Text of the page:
What exactly is “the digital revolution”? Is it a revolution in human society today that is akin to the industrial revolution of the nineteenth century that it is often compared to? Is it merely the use of computers to make human actions, communications, work, travel etc. more efficient, or is it more profound than that? Is it mainly the effect of the use of PCs by individuals or the use of massive date-crunching computers by large corporations and governments? Is it the replacement of workers by robots, leading to unemployment and riots, or is it the production of many new jobs in the digital area, using the internet or computer assisted design (CAD) or animation? Or is it all of these?
I must say that my view was rather that it would largely entail the development of robots that would replace mostly physical jobs done by humans, that computer driven robots could do more efficiently and more safely than men or women can do them. An example of this would be the robots that assemble cars. If that would be the major outcome of the digital revolution it would in fact result in huge societal changes, leaving many people jobless and without income. But, I happened to catch one of the debates of the Intelligence Squared series entitled “Be afraid, be very afraid: the robots are coming and they will destroy our livelihoods,” on BBC World TV, which was chaired by Zeinab Badawi. It featured a speaker, Andrew Keen, an internet specialist, who argued that it is not the physical jobs that the robots will replace that are of most concern, but rather the professional jobs that most of us think are safe, such as accountants, lawyers and teachers.
Most of us think of driver-less car as something that presages the future, a car that is driven by a computer, that has all the rules of the road and has GPS with all the directions included and can take you more safely to your destination than you can yourself. In fact, with more computer-based safety devices included in the car, such as distance detectors and speed controls, the greater will be the safety on our roads and the fewer casualties. In the near future it is likely that buses will be driver-less. But, Keen prognosticated that it will be the white-collar rather than the blue-collar jobs that will be replaced by artificial intelligence (AI) computers/robots that will in fact produce the greatest societal changes.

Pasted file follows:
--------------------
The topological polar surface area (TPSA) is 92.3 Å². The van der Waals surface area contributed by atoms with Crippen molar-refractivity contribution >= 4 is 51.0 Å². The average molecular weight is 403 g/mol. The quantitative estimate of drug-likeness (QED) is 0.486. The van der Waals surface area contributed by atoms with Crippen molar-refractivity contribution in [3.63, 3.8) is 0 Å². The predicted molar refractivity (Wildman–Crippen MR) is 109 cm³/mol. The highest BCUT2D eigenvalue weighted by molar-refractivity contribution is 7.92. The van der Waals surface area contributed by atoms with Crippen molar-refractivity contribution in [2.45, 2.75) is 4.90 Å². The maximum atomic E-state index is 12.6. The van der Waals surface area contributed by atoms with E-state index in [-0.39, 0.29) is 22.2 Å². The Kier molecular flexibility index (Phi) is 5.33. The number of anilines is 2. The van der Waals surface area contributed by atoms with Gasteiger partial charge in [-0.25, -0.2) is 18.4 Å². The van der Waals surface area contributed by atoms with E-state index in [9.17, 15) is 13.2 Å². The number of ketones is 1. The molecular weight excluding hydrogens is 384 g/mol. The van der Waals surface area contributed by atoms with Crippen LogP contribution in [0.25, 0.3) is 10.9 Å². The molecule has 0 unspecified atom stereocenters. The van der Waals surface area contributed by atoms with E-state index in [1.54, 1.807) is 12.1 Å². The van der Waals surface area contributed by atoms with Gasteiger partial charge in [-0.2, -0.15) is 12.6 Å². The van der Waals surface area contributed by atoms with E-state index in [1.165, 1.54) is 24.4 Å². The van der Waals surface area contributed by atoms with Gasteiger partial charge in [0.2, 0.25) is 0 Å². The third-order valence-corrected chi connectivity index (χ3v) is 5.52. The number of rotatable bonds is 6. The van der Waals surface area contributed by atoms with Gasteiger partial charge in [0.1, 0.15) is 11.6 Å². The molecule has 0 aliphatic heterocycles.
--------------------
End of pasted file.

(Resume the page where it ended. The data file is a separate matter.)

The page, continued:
This will decimate the middle class in the next 30-50 years and bring profound changes in society. In other words, the development of AI will lead to the breakdown of the Turing Test, whereby one will not be able to tell whether one is communicating with a human or a robot. Computers that can think and can learn will become just as efficient, in fact more so , than human accountants or lawyers, because they can have all the case histories and precedents already at their fingertips and this would lead to accountancy and law firms being able to reduce their costs by firing most of their staff. Similarly surgeons can be replaced by thinking robots with lasers that will be more accurate and less likely to make mistakes than human surgeons. All of this will certainly take getting used to, as humans learn to accept the intervention of thinking robots in our lives.
Beyond this we have the possibility of what has been called by futurist Ray Kurzweil “the singularity,” when robots and humans merge to form cyborgs or androids, and it will become impossible to distinguish between them. But, before that happens, let’s be real, we have to deal with more immediate basic human problems, such as the breakdown in Arab/Muslim society and the flood of Muslim immigrants to Europe. The loss of many blue-collar jobs to robots and the consequent unemployment and social unrest will only be fed by these new immigrants. The only thing that man can do in response is to innovate, something even AI can’t do.